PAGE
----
gyps The Grand re-opening show of the new North Shore Music Theatre's season under owner/producer Bill Hanney's leadership and producing artistic director Evans Haile is the hit 1959 musical, "Gypsy" with music by Jule Styne, lyrics by Stephen Sondheim, and a book by Arthur Laurents based loosely on the 1957 memoirs of Gypsy Rose Lee, the famous striptease artist. The show is the musical biography of stripper, Gypsy Rose Lee and her mother, Rose. It is the classic musical fable about the definitive stage mother, Momma Rose. It follows the daughter's life from her early days in vaudeville with her sister, June Havoc to her successful career in burlesque. The star of this show is really her tyrannical mother, Rose and director picks TV and Broadway star Vicki Lewis, a multitalented, actress to fill this role played by Ethel Merman, Angela Lansbury, Tyne Daly, Bernadette Peters and Patti Lupone on stage and by Rosalind Russell and Bette Midler on film. Momma Rose pushes her two children into show business at any cost, to fulfill the dream of stardom she never achieved herself. "Gypsy" is a story of ambition, suppressed dreams and sacrifice. fills the show with many comic moments mixed with some poignant ones to flesh out this script, leading to much laughter and a few tears shed along the way, too. She, as Louise and as Herbie and their supporting cast fill this theatre with their vocal, acting and dancing skills to pull off this huge musical. NSMT audiences cheered these performers with a thunderous standing ovation at the curtain call. Bravo and welcome back. You were sorely missed.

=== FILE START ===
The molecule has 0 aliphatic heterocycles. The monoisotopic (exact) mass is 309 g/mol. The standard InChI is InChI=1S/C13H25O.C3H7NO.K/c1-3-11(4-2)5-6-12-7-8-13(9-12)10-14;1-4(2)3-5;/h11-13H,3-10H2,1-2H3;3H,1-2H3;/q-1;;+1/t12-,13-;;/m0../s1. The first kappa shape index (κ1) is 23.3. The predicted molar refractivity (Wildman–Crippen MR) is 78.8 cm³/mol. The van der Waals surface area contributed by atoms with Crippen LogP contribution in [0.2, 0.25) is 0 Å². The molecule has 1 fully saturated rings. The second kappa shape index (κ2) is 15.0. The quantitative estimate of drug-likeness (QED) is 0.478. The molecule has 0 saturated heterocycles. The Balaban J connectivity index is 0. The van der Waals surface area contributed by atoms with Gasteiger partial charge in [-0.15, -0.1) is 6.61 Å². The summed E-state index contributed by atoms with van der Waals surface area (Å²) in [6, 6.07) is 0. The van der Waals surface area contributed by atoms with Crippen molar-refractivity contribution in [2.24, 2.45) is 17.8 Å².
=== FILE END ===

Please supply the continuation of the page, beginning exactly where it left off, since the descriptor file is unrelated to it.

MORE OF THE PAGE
Richard Sabellico (who I saw direct "Annie" at TBTS) directs, choreographs and blocks this huge cast wonderfully and the many scene changes are accomplished very quickly by the stage manager Gail Eve Malatesta and her crew with the show spanning 25 years. Richard supplies the moves for the younger children but works his magic with the farm boys and girls when they are transformed during a strobe light dance number as well as the tap dance steps, Charleston, soft shoe and strip numbers, too. These dances give the show an energetic boost to carry the musical numbers forward. Outstanding dance numbers include the Tulsa number, the Broadway section with top hats and canes, Louise's strip scenes, soft shoe dance by Rose and Herbie and the Toreadorables flag scene. Another humorous aspect of this show is that Rose uses the same music over and over again, changing the lyrics but keeping the same music. The fabulous music direction is by Nick DeGregorio who conducts a 14 piece orchestra. taught all the tongue twisting Stephen Sondheim lyrics and Jule Styne music to his talented vocalists. Kudos to the trumpet riffs by Richard Hammett, Tim Cote and Joe Pino. Gorgeous costumes by Jose Rivera with lighting by Jack Mehler and sound by James McCartney. Outstanding scenic design is by Campbell Baird with the chandeliers and the Rose logo as standouts.